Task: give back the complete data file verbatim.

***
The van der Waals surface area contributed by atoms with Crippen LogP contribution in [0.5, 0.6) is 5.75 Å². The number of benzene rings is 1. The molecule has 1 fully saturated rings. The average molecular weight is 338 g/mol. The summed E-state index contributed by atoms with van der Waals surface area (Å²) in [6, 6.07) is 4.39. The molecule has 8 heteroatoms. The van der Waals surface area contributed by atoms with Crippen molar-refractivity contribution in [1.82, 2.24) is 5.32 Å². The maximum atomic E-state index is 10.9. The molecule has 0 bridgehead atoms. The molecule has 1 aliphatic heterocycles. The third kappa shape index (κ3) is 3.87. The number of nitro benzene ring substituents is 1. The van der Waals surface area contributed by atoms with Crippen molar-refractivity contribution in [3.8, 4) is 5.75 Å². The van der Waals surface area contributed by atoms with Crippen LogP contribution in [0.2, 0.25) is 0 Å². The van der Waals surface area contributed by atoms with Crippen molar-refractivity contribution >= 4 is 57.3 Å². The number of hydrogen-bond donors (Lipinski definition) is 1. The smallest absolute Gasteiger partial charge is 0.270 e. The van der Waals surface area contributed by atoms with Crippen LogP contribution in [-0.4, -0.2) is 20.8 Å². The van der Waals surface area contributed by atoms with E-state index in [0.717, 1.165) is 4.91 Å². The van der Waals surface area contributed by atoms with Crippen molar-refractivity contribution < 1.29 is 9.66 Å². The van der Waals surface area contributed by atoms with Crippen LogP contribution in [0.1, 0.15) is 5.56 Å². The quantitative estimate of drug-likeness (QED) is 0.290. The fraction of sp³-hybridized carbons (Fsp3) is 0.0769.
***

The van der Waals surface area contributed by atoms with Crippen LogP contribution in [0.5, 0.6) is 5.75 Å². The number of benzene rings is 1. The molecule has 1 fully saturated rings. The average molecular weight is 338 g/mol. The summed E-state index contributed by atoms with van der Waals surface area (Å²) in [6, 6.07) is 4.39. The molecule has 8 heteroatoms. The van der Waals surface area contributed by atoms with Crippen molar-refractivity contribution in [1.82, 2.24) is 5.32 Å². The maximum atomic E-state index is 10.9. The molecule has 0 bridgehead atoms. The molecule has 1 aliphatic heterocycles. The third kappa shape index (κ3) is 3.87. The number of nitro benzene ring substituents is 1. The van der Waals surface area contributed by atoms with Crippen molar-refractivity contribution in [3.8, 4) is 5.75 Å². The van der Waals surface area contributed by atoms with Crippen LogP contribution in [0.2, 0.25) is 0 Å². The van der Waals surface area contributed by atoms with Crippen molar-refractivity contribution >= 4 is 57.3 Å². The number of hydrogen-bond donors (Lipinski definition) is 1. The smallest absolute Gasteiger partial charge is 0.270 e. The van der Waals surface area contributed by atoms with Crippen LogP contribution in [-0.4, -0.2) is 20.8 Å². The van der Waals surface area contributed by atoms with E-state index in [0.717, 1.165) is 4.91 Å². The van der Waals surface area contributed by atoms with Crippen molar-refractivity contribution < 1.29 is 9.66 Å². The van der Waals surface area contributed by atoms with Crippen LogP contribution in [0.1, 0.15) is 5.56 Å². The quantitative estimate of drug-likeness (QED) is 0.290. The fraction of sp³-hybridized carbons (Fsp3) is 0.0769.